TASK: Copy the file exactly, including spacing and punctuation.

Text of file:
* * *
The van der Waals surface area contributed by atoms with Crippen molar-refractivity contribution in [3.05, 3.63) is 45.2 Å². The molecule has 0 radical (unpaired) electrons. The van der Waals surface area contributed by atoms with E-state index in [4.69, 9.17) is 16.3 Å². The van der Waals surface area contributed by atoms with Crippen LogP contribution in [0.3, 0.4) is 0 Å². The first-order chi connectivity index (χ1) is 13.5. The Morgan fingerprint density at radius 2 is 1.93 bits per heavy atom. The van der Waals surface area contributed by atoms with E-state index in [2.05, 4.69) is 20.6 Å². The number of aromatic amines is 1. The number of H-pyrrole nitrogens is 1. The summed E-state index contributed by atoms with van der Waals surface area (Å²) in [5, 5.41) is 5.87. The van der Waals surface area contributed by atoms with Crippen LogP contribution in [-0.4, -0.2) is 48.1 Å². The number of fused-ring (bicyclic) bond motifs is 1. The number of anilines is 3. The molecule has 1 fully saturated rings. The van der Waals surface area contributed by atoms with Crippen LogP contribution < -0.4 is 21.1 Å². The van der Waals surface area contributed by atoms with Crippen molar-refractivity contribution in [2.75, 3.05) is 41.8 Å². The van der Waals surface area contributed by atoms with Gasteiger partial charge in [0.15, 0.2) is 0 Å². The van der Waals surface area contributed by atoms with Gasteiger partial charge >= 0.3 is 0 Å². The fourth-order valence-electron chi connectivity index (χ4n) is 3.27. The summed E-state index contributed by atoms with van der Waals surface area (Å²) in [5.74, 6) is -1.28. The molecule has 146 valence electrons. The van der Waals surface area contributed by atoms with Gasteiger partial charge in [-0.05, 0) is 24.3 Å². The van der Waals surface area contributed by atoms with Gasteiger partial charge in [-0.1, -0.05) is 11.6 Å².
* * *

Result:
The van der Waals surface area contributed by atoms with Crippen molar-refractivity contribution in [3.05, 3.63) is 45.2 Å². The molecule has 0 radical (unpaired) electrons. The van der Waals surface area contributed by atoms with E-state index in [4.69, 9.17) is 16.3 Å². The van der Waals surface area contributed by atoms with Crippen LogP contribution in [0.3, 0.4) is 0 Å². The first-order chi connectivity index (χ1) is 13.5. The Morgan fingerprint density at radius 2 is 1.93 bits per heavy atom. The van der Waals surface area contributed by atoms with E-state index in [2.05, 4.69) is 20.6 Å². The number of aromatic amines is 1. The number of H-pyrrole nitrogens is 1. The summed E-state index contributed by atoms with van der Waals surface area (Å²) in [5, 5.41) is 5.87. The van der Waals surface area contributed by atoms with Crippen LogP contribution in [-0.4, -0.2) is 48.1 Å². The number of fused-ring (bicyclic) bond motifs is 1. The number of anilines is 3. The molecule has 1 fully saturated rings. The van der Waals surface area contributed by atoms with Crippen LogP contribution < -0.4 is 21.1 Å². The van der Waals surface area contributed by atoms with Crippen molar-refractivity contribution in [2.75, 3.05) is 41.8 Å². The van der Waals surface area contributed by atoms with Gasteiger partial charge in [0.15, 0.2) is 0 Å². The van der Waals surface area contributed by atoms with Gasteiger partial charge >= 0.3 is 0 Å². The fourth-order valence-electron chi connectivity index (χ4n) is 3.27. The summed E-state index contributed by atoms with van der Waals surface area (Å²) in [5.74, 6) is -1.28. The molecule has 146 valence electrons. The van der Waals surface area contributed by atoms with Gasteiger partial charge in [-0.05, 0) is 24.3 Å². The van der Waals surface area contributed by atoms with Gasteiger partial charge in [-0.1, -0.05) is 11.6 Å².